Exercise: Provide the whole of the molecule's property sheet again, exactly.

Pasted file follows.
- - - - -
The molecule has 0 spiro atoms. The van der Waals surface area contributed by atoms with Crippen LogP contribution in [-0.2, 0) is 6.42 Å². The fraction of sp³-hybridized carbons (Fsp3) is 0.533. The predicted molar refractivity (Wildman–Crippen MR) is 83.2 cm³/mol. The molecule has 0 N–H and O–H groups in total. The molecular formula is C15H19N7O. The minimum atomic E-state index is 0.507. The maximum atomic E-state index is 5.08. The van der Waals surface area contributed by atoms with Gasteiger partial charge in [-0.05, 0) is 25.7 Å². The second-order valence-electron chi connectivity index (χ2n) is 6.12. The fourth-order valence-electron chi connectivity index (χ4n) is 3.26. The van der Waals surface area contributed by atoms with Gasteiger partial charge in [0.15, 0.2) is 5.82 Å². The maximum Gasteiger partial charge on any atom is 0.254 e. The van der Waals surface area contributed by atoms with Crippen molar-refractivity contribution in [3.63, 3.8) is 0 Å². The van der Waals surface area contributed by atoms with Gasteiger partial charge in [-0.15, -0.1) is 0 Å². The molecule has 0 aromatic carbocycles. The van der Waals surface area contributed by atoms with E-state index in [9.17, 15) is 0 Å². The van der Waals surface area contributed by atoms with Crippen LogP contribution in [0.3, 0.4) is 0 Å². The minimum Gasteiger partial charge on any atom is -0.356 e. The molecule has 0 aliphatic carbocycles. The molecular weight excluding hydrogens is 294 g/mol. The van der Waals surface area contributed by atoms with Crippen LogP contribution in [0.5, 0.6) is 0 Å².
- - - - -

The molecule has 0 spiro atoms. The van der Waals surface area contributed by atoms with Crippen LogP contribution in [-0.2, 0) is 6.42 Å². The fraction of sp³-hybridized carbons (Fsp3) is 0.533. The predicted molar refractivity (Wildman–Crippen MR) is 83.2 cm³/mol. The molecule has 0 N–H and O–H groups in total. The molecular formula is C15H19N7O. The minimum atomic E-state index is 0.507. The maximum atomic E-state index is 5.08. The van der Waals surface area contributed by atoms with Gasteiger partial charge in [-0.05, 0) is 25.7 Å². The second-order valence-electron chi connectivity index (χ2n) is 6.12. The fourth-order valence-electron chi connectivity index (χ4n) is 3.26. The van der Waals surface area contributed by atoms with Gasteiger partial charge in [0.15, 0.2) is 5.82 Å². The maximum Gasteiger partial charge on any atom is 0.254 e. The van der Waals surface area contributed by atoms with Crippen molar-refractivity contribution in [3.63, 3.8) is 0 Å². The van der Waals surface area contributed by atoms with Gasteiger partial charge in [-0.15, -0.1) is 0 Å². The molecule has 0 aromatic carbocycles. The van der Waals surface area contributed by atoms with E-state index in [9.17, 15) is 0 Å². The van der Waals surface area contributed by atoms with Crippen LogP contribution in [0.3, 0.4) is 0 Å². The minimum Gasteiger partial charge on any atom is -0.356 e. The molecule has 0 aliphatic carbocycles. The molecular weight excluding hydrogens is 294 g/mol. The van der Waals surface area contributed by atoms with Crippen LogP contribution in [0.5, 0.6) is 0 Å².